The Museum of New Zealand Te Papa Tongarewa, better known as Te Papa, is the national museum of New Zealand, situated on the Wellington waterfront. The largest museum in the country, Te Papa is a must visit, particularly if the weather is less than ideal, which can happen on occasion in Wellington…
The modernist building is more functional than attractive, more interesting on the inside than the outside. It is vast, a first visit can easily fill half a day or more to see everything. In contrast to the seemingly unchanging Auckland Museum, there’s usually something new to see every time I visit Wellington, generally at least once a year.
Gallipoli : The Scale of Our War is probably the most popular exhibition, best get there when Te Papa opens at 10am or toward the end of the day. It focuses on eight people from the Gallipoli campaign in WW1, a seminal moment in New Zealand history. The hyper realistic oversized figures created by Weta Workshop are quite incredible.
The Natural History galleries were revamped and reopened in May 2016 as Te Taiao Nature, at a cost of $12m. The displays are beautifully presented and there are plenty of interactive exhibits to keep children (and big children) interested. The colossal squid remains a star exhibit, and the tank is much clearer now than when I saw it before the gallery revamp.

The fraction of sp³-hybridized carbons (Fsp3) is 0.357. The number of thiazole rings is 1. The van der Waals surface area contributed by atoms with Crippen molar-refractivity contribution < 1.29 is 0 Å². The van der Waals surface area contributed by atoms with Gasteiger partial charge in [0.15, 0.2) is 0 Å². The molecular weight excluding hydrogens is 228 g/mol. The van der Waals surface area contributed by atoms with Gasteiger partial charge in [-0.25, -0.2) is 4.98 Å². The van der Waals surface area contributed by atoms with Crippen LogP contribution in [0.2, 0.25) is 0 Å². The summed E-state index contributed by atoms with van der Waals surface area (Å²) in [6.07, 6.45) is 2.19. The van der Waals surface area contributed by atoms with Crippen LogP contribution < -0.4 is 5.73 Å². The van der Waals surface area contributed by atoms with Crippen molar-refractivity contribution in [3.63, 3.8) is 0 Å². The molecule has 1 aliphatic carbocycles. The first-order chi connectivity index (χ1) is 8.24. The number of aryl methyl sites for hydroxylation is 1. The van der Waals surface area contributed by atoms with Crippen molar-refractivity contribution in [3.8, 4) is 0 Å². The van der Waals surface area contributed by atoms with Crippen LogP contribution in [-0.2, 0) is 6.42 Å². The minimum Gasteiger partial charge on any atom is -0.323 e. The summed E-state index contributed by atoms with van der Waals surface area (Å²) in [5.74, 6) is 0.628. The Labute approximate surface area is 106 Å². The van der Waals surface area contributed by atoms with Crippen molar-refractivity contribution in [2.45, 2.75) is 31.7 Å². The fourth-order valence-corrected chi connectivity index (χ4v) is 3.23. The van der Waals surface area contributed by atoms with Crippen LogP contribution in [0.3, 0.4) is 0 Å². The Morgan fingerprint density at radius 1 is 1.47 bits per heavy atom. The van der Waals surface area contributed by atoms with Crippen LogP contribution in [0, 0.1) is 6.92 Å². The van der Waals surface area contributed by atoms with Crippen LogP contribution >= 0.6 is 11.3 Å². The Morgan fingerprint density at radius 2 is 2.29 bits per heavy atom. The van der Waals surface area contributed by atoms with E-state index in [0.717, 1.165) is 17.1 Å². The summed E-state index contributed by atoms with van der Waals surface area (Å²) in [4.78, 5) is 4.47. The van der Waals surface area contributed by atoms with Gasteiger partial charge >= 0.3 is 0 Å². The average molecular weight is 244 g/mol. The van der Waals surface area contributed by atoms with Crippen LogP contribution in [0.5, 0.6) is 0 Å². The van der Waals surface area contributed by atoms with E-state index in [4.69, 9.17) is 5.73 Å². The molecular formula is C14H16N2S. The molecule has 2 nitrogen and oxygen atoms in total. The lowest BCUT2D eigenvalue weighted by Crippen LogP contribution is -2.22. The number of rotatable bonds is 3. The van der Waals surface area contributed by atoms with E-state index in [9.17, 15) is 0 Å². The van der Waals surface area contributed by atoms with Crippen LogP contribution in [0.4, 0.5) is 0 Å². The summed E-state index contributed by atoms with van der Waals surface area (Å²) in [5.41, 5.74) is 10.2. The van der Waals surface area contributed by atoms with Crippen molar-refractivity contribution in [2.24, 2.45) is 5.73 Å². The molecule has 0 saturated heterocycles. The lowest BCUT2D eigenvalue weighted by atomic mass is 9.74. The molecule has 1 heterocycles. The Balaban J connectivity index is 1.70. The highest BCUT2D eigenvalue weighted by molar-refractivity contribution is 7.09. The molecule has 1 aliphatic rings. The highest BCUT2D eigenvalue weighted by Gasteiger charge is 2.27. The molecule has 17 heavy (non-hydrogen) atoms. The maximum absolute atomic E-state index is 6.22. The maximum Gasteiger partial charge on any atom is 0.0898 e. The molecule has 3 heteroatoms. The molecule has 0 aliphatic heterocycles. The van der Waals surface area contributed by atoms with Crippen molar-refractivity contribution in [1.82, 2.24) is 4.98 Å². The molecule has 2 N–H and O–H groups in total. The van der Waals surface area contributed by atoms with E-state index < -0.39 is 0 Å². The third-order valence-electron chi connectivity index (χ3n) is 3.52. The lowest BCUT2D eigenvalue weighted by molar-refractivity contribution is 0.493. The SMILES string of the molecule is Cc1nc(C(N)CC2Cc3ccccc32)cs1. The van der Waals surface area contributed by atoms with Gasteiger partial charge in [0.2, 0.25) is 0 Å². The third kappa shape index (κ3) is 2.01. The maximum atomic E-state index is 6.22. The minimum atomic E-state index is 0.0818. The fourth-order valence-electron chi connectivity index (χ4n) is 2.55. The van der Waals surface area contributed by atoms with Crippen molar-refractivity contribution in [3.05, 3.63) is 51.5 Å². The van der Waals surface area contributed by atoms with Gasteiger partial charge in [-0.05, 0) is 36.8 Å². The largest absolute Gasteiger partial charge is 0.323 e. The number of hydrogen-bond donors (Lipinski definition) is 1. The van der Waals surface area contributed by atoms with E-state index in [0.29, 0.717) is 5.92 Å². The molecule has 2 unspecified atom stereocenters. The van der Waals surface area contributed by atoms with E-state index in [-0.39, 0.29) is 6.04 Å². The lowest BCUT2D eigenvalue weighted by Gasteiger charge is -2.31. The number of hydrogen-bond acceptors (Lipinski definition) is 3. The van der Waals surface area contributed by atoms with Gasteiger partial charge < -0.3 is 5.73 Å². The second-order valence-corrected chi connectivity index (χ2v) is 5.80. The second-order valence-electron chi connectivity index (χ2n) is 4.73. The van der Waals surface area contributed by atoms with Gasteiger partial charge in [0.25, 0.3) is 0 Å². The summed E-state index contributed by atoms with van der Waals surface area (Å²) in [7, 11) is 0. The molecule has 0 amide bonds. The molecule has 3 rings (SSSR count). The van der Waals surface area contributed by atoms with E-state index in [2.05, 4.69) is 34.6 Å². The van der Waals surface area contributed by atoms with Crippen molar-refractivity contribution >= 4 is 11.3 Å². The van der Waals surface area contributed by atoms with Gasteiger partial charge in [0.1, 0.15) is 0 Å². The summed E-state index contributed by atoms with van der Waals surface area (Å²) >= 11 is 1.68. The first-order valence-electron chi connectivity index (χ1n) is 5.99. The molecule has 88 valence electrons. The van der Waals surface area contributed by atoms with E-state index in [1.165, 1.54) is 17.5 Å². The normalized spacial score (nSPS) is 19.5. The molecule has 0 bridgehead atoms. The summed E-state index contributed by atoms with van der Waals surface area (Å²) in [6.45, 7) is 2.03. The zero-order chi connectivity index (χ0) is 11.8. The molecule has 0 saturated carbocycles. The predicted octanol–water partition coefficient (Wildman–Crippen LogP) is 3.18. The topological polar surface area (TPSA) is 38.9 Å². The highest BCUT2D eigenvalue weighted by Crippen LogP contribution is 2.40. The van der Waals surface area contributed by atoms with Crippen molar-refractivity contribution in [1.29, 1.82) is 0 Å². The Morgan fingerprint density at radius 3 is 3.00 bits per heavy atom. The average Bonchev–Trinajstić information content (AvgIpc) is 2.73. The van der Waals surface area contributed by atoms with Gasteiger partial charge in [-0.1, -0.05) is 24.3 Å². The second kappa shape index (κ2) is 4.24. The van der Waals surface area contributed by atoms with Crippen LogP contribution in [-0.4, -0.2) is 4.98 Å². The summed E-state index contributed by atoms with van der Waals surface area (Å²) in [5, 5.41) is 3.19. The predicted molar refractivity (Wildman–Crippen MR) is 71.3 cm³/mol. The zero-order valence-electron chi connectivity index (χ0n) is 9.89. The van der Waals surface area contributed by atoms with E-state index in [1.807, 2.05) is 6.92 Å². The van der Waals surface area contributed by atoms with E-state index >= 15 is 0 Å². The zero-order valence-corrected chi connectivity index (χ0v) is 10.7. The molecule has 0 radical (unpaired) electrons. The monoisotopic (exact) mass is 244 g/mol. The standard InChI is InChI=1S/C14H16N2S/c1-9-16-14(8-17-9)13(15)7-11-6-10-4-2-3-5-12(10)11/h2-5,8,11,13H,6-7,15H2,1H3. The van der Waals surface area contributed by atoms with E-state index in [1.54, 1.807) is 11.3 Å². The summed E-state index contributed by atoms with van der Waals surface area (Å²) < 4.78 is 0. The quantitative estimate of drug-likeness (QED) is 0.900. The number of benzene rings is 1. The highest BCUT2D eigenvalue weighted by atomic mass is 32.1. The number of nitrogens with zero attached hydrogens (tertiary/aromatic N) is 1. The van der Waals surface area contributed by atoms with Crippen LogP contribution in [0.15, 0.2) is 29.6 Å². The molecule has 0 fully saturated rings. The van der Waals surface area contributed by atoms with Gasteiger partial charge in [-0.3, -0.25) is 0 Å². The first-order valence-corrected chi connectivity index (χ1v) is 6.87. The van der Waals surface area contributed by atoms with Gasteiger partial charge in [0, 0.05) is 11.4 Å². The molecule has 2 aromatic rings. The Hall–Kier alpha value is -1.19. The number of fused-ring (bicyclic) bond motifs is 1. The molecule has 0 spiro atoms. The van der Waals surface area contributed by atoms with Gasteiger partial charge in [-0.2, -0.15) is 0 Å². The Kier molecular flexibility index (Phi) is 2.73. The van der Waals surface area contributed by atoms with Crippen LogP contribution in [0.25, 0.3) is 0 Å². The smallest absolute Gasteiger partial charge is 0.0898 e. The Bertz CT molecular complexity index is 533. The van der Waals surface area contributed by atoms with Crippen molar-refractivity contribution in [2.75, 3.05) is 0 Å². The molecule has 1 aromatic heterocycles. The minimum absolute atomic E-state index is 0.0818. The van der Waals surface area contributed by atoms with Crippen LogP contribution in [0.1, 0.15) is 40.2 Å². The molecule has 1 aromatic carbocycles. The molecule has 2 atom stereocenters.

From Te Taiao Nature a bridge connects to Bush City, a taste of the New Zealand bush on the Wellington waterfront. There’s a huge sandpit with fake dinosaur bones, perfect for some child archaeology.
The Mana Whenua Maori galleries are wonderful but no photography is permitted for cultural reasons. You can however photograph Te Papa’s Marae, which blew me away when I first encountered it nearly ten years ago. Cliff Whiting’s carvings are unlike any other Maori sculpture I’ve seen.
Despite having the largest public art collection in New Zealand the galleries at Te Papa always felt like an afterthought, small and tucked away on level four. Toi Art was substantially expanded, and reopened in March 2018, though can still only show a fraction of the collection unfortunately. What is on display is pretty good though in my view Auckland Art Gallery (home to the second largest public collection) is a much better experience for any art lovers.
This post only covers perhaps half of what is at Te Papa, that which I have photos of, it’s a big and varied place!
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